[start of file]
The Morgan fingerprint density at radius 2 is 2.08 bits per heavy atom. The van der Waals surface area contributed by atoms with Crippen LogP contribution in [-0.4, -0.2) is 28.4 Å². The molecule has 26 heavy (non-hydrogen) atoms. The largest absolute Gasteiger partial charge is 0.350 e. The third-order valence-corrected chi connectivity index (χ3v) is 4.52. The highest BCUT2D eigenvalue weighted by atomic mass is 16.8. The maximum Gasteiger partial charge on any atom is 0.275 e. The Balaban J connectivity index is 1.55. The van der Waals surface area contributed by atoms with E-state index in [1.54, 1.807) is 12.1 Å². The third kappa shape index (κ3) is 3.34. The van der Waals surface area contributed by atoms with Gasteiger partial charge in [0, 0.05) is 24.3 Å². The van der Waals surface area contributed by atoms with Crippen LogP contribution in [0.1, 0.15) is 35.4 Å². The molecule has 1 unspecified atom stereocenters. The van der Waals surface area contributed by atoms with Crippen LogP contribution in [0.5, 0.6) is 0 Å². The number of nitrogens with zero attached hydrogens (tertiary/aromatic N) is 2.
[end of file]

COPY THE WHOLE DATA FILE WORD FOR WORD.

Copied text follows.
The Morgan fingerprint density at radius 2 is 2.08 bits per heavy atom. The van der Waals surface area contributed by atoms with Crippen LogP contribution in [-0.4, -0.2) is 28.4 Å². The molecule has 26 heavy (non-hydrogen) atoms. The largest absolute Gasteiger partial charge is 0.350 e. The third-order valence-corrected chi connectivity index (χ3v) is 4.52. The highest BCUT2D eigenvalue weighted by atomic mass is 16.8. The maximum Gasteiger partial charge on any atom is 0.275 e. The Balaban J connectivity index is 1.55. The van der Waals surface area contributed by atoms with E-state index in [1.54, 1.807) is 12.1 Å². The third kappa shape index (κ3) is 3.34. The van der Waals surface area contributed by atoms with Gasteiger partial charge in [0, 0.05) is 24.3 Å². The van der Waals surface area contributed by atoms with Crippen LogP contribution in [0.1, 0.15) is 35.4 Å². The molecule has 1 unspecified atom stereocenters. The van der Waals surface area contributed by atoms with Crippen LogP contribution in [0.5, 0.6) is 0 Å². The number of nitrogens with zero attached hydrogens (tertiary/aromatic N) is 2.